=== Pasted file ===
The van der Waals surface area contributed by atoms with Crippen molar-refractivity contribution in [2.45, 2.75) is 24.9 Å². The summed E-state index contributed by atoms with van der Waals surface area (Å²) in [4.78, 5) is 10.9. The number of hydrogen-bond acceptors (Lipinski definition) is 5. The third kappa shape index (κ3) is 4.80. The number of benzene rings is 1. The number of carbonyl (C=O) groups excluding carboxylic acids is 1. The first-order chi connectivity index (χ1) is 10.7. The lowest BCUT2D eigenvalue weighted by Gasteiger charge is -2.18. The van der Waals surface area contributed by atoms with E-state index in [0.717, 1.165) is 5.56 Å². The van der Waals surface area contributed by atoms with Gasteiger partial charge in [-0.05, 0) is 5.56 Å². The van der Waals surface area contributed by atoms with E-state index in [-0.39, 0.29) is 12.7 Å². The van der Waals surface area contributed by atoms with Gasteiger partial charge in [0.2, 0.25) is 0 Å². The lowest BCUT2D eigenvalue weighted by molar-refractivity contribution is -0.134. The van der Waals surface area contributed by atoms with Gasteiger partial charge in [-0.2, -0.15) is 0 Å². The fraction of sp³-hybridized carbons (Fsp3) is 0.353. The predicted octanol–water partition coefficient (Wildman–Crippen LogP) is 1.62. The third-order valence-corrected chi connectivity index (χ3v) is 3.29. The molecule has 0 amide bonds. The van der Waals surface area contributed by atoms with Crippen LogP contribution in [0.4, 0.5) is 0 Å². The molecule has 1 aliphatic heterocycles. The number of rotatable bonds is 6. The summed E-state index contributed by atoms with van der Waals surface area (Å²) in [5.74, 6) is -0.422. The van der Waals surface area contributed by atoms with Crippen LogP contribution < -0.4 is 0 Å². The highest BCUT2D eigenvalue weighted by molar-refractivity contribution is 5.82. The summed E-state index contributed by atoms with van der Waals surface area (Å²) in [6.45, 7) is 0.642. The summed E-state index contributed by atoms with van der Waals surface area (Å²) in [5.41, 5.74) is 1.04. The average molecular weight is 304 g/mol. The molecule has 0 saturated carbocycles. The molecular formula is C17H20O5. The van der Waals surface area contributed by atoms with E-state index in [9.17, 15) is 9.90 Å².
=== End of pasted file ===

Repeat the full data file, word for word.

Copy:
The van der Waals surface area contributed by atoms with Crippen molar-refractivity contribution in [2.45, 2.75) is 24.9 Å². The summed E-state index contributed by atoms with van der Waals surface area (Å²) in [4.78, 5) is 10.9. The number of hydrogen-bond acceptors (Lipinski definition) is 5. The third kappa shape index (κ3) is 4.80. The number of benzene rings is 1. The number of carbonyl (C=O) groups excluding carboxylic acids is 1. The first-order chi connectivity index (χ1) is 10.7. The lowest BCUT2D eigenvalue weighted by Gasteiger charge is -2.18. The van der Waals surface area contributed by atoms with E-state index in [0.717, 1.165) is 5.56 Å². The van der Waals surface area contributed by atoms with Gasteiger partial charge in [-0.05, 0) is 5.56 Å². The van der Waals surface area contributed by atoms with E-state index in [-0.39, 0.29) is 12.7 Å². The van der Waals surface area contributed by atoms with Gasteiger partial charge in [0.2, 0.25) is 0 Å². The lowest BCUT2D eigenvalue weighted by molar-refractivity contribution is -0.134. The van der Waals surface area contributed by atoms with Gasteiger partial charge in [-0.2, -0.15) is 0 Å². The fraction of sp³-hybridized carbons (Fsp3) is 0.353. The predicted octanol–water partition coefficient (Wildman–Crippen LogP) is 1.62. The third-order valence-corrected chi connectivity index (χ3v) is 3.29. The molecule has 0 amide bonds. The van der Waals surface area contributed by atoms with Crippen LogP contribution in [0.4, 0.5) is 0 Å². The molecule has 1 aliphatic heterocycles. The number of rotatable bonds is 6. The summed E-state index contributed by atoms with van der Waals surface area (Å²) in [5.74, 6) is -0.422. The van der Waals surface area contributed by atoms with Crippen LogP contribution < -0.4 is 0 Å². The highest BCUT2D eigenvalue weighted by molar-refractivity contribution is 5.82. The summed E-state index contributed by atoms with van der Waals surface area (Å²) in [6.45, 7) is 0.642. The summed E-state index contributed by atoms with van der Waals surface area (Å²) in [5.41, 5.74) is 1.04. The average molecular weight is 304 g/mol. The molecule has 0 saturated carbocycles. The molecular formula is C17H20O5. The van der Waals surface area contributed by atoms with E-state index in [9.17, 15) is 9.90 Å².